Platform docs

Setting the environment

The next few steps in packaging your tool involve setting up its execution environment. This allows us to run tools reproducibly.

Choose a base environment

First, choose a base environment for your tool. You should pick the one corresponding to the main programming language used in the tool. Don't worry if your tool depends on code written in multiple languages, since you can specify additional software dependencies in the next step.

Add your dependencies

Once you have a base environment, you can add other dependencies. Dependencies are any software packages someone would need to get the tool running on a new computer. You can use any of our supported package managers to add your dependencies. For example, you might normally install the "something" package with the following command:
apt install something
In the above case, you would select the APT package manager as the dependency source and type "something."

Tool code

You may notice that the form distinguishes between "tool code" and other dependencies. These are effectively the same thing. The “tool code” just refers to a primary repository with code to support the tool, typically written by the tool creator. If your tool is best described as a single script and lacks any custom supporting library, you can leave the “tool code” section blank and put the tool script in the “invocation script” section in the following step.

Note on private git repository support

If your tool code is not publicly available, Ontologic can't pull it into your tool's container. We recommend making your code public, but if you need it to be private let us know. We are working ons upport for private git repositories.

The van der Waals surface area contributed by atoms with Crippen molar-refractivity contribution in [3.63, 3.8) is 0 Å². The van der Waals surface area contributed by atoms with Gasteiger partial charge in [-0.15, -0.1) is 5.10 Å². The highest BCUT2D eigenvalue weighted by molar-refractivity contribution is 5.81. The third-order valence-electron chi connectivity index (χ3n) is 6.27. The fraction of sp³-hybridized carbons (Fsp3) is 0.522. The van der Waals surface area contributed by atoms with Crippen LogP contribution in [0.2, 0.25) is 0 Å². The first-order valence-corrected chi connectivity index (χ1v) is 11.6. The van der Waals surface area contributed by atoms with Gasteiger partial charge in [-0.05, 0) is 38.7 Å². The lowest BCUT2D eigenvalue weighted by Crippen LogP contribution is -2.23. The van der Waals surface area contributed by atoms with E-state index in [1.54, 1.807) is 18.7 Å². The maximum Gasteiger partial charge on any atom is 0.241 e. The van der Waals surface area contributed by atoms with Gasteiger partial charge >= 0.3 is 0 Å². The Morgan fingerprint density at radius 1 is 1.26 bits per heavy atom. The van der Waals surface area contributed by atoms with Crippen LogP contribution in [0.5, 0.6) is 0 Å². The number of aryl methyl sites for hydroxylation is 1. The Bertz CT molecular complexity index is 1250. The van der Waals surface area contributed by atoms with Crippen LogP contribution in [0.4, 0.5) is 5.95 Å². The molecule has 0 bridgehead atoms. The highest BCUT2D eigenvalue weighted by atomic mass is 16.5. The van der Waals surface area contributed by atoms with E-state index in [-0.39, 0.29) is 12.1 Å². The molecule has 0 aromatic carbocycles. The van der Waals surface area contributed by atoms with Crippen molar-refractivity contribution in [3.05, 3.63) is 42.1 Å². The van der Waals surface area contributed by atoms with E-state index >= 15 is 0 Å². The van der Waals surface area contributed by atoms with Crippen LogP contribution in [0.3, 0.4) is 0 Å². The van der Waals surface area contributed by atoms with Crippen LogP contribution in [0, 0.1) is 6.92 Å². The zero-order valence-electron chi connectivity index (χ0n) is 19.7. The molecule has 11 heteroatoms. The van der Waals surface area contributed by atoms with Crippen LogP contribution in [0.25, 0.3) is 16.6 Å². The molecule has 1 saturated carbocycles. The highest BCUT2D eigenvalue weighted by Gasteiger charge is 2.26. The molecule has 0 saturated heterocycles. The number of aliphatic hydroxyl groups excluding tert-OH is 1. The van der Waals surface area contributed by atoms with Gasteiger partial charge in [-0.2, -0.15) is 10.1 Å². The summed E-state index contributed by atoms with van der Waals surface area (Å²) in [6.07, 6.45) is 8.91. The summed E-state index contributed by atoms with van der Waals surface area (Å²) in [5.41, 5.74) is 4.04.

Other dependencies

You can add other dependencies in a similar way. Just click the "Add Package Manager" button to create a new field, then add your packages by typing them in and pressing space.
Currently, we support a limited number of package managers for adding dependencies. If you would like us to add more, please contact support.

Note on dependency versioning

Our platform currently has limited support for specifying the exact version of a dependency. If your tool relies on older versions of software packages, you may experience some issues with dependency compatibility.

Test your environment

After specifying your dependencies, you can run a "build test" to package them up. This might take a few minutes if some of the dependencies are large.
You'll notice log messages appear while the tool builds. You can use these to monitor the build progress and do some troubleshooting if the build fails. For example, you might notice that the test crashed while a particular dependency was being downloaded, perhaps because of a spelling error in the dependency's name. You can go back to the dependencies page, fix the problem, and try the build test again.